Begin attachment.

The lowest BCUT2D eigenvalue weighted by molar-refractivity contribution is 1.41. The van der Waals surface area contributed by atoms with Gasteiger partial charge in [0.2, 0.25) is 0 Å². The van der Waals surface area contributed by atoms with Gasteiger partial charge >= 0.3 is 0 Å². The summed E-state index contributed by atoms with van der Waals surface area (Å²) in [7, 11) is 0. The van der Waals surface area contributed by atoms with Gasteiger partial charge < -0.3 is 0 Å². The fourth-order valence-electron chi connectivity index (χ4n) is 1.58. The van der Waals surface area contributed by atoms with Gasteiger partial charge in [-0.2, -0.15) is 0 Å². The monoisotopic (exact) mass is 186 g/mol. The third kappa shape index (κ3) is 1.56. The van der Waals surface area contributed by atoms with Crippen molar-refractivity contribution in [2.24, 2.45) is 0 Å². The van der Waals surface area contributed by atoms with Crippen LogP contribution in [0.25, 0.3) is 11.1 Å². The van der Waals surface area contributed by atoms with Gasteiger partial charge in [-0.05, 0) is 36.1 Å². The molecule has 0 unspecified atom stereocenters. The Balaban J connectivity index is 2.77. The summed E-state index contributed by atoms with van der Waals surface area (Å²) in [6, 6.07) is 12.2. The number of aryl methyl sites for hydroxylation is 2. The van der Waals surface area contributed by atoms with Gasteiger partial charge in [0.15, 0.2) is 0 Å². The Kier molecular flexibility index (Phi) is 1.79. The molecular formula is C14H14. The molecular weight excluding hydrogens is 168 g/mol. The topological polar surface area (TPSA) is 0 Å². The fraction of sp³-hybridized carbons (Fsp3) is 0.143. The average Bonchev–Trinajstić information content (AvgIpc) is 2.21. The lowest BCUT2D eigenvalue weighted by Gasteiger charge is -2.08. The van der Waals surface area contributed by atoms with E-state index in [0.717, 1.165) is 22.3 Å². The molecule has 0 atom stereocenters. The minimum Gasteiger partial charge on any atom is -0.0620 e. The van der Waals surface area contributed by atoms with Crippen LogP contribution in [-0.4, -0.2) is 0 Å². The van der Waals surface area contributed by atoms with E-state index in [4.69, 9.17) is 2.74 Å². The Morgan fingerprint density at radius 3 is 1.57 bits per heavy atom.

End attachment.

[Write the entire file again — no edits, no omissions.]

The lowest BCUT2D eigenvalue weighted by molar-refractivity contribution is 1.41. The van der Waals surface area contributed by atoms with Gasteiger partial charge in [0.2, 0.25) is 0 Å². The van der Waals surface area contributed by atoms with Gasteiger partial charge >= 0.3 is 0 Å². The summed E-state index contributed by atoms with van der Waals surface area (Å²) in [7, 11) is 0. The van der Waals surface area contributed by atoms with Gasteiger partial charge < -0.3 is 0 Å². The fourth-order valence-electron chi connectivity index (χ4n) is 1.58. The van der Waals surface area contributed by atoms with Gasteiger partial charge in [-0.2, -0.15) is 0 Å². The monoisotopic (exact) mass is 186 g/mol. The third kappa shape index (κ3) is 1.56. The van der Waals surface area contributed by atoms with Crippen molar-refractivity contribution in [2.24, 2.45) is 0 Å². The van der Waals surface area contributed by atoms with Crippen LogP contribution in [0.25, 0.3) is 11.1 Å². The van der Waals surface area contributed by atoms with Gasteiger partial charge in [-0.05, 0) is 36.1 Å². The molecule has 0 unspecified atom stereocenters. The Balaban J connectivity index is 2.77. The summed E-state index contributed by atoms with van der Waals surface area (Å²) in [6, 6.07) is 12.2. The number of aryl methyl sites for hydroxylation is 2. The van der Waals surface area contributed by atoms with Gasteiger partial charge in [0.15, 0.2) is 0 Å². The Kier molecular flexibility index (Phi) is 1.79. The molecular formula is C14H14. The molecular weight excluding hydrogens is 168 g/mol. The topological polar surface area (TPSA) is 0 Å². The fraction of sp³-hybridized carbons (Fsp3) is 0.143. The average Bonchev–Trinajstić information content (AvgIpc) is 2.21. The lowest BCUT2D eigenvalue weighted by Gasteiger charge is -2.08. The van der Waals surface area contributed by atoms with E-state index in [0.717, 1.165) is 22.3 Å². The molecule has 0 atom stereocenters. The minimum Gasteiger partial charge on any atom is -0.0620 e. The van der Waals surface area contributed by atoms with Crippen LogP contribution in [-0.4, -0.2) is 0 Å². The van der Waals surface area contributed by atoms with E-state index in [4.69, 9.17) is 2.74 Å². The Morgan fingerprint density at radius 3 is 1.57 bits per heavy atom.